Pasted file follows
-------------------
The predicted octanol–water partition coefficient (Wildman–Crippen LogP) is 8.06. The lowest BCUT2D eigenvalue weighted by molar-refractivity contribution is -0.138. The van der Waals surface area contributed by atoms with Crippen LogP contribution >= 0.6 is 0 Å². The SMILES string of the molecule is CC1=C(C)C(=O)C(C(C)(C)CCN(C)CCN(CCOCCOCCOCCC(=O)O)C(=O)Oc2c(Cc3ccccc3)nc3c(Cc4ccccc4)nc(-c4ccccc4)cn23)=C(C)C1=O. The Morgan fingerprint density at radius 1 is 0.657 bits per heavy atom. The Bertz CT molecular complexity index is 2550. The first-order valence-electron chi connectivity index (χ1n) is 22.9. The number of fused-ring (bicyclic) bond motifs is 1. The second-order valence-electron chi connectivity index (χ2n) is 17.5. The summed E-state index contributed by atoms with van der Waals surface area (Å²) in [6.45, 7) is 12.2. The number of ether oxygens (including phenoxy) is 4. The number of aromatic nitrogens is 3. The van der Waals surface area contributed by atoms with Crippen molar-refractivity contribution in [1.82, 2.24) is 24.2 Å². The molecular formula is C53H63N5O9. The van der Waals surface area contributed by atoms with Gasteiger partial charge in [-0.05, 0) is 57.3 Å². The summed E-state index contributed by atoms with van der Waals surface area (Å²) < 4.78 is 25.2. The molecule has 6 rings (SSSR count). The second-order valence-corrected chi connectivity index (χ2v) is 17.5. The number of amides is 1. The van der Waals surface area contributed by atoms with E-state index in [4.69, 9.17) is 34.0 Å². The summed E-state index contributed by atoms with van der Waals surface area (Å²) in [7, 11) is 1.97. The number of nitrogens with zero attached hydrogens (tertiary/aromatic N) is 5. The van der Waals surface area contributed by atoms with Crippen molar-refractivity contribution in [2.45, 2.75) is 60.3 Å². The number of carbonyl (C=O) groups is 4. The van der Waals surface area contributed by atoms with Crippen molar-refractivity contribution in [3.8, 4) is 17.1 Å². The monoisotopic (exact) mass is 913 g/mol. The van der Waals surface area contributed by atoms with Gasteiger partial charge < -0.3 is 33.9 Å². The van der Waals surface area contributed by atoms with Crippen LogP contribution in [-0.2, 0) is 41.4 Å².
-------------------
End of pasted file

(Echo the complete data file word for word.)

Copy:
The predicted octanol–water partition coefficient (Wildman–Crippen LogP) is 8.06. The lowest BCUT2D eigenvalue weighted by molar-refractivity contribution is -0.138. The van der Waals surface area contributed by atoms with Crippen LogP contribution >= 0.6 is 0 Å². The SMILES string of the molecule is CC1=C(C)C(=O)C(C(C)(C)CCN(C)CCN(CCOCCOCCOCCC(=O)O)C(=O)Oc2c(Cc3ccccc3)nc3c(Cc4ccccc4)nc(-c4ccccc4)cn23)=C(C)C1=O. The Morgan fingerprint density at radius 1 is 0.657 bits per heavy atom. The Bertz CT molecular complexity index is 2550. The first-order valence-electron chi connectivity index (χ1n) is 22.9. The number of fused-ring (bicyclic) bond motifs is 1. The second-order valence-electron chi connectivity index (χ2n) is 17.5. The summed E-state index contributed by atoms with van der Waals surface area (Å²) in [6.45, 7) is 12.2. The number of ether oxygens (including phenoxy) is 4. The number of aromatic nitrogens is 3. The van der Waals surface area contributed by atoms with Crippen molar-refractivity contribution in [1.82, 2.24) is 24.2 Å². The molecular formula is C53H63N5O9. The van der Waals surface area contributed by atoms with Gasteiger partial charge in [-0.05, 0) is 57.3 Å². The summed E-state index contributed by atoms with van der Waals surface area (Å²) < 4.78 is 25.2. The molecule has 6 rings (SSSR count). The second-order valence-corrected chi connectivity index (χ2v) is 17.5. The number of amides is 1. The van der Waals surface area contributed by atoms with E-state index in [4.69, 9.17) is 34.0 Å². The summed E-state index contributed by atoms with van der Waals surface area (Å²) in [7, 11) is 1.97. The number of nitrogens with zero attached hydrogens (tertiary/aromatic N) is 5. The van der Waals surface area contributed by atoms with Crippen molar-refractivity contribution in [2.45, 2.75) is 60.3 Å². The number of carbonyl (C=O) groups is 4. The van der Waals surface area contributed by atoms with Crippen molar-refractivity contribution in [3.8, 4) is 17.1 Å². The monoisotopic (exact) mass is 913 g/mol. The van der Waals surface area contributed by atoms with Gasteiger partial charge < -0.3 is 33.9 Å². The van der Waals surface area contributed by atoms with Crippen LogP contribution in [-0.2, 0) is 41.4 Å².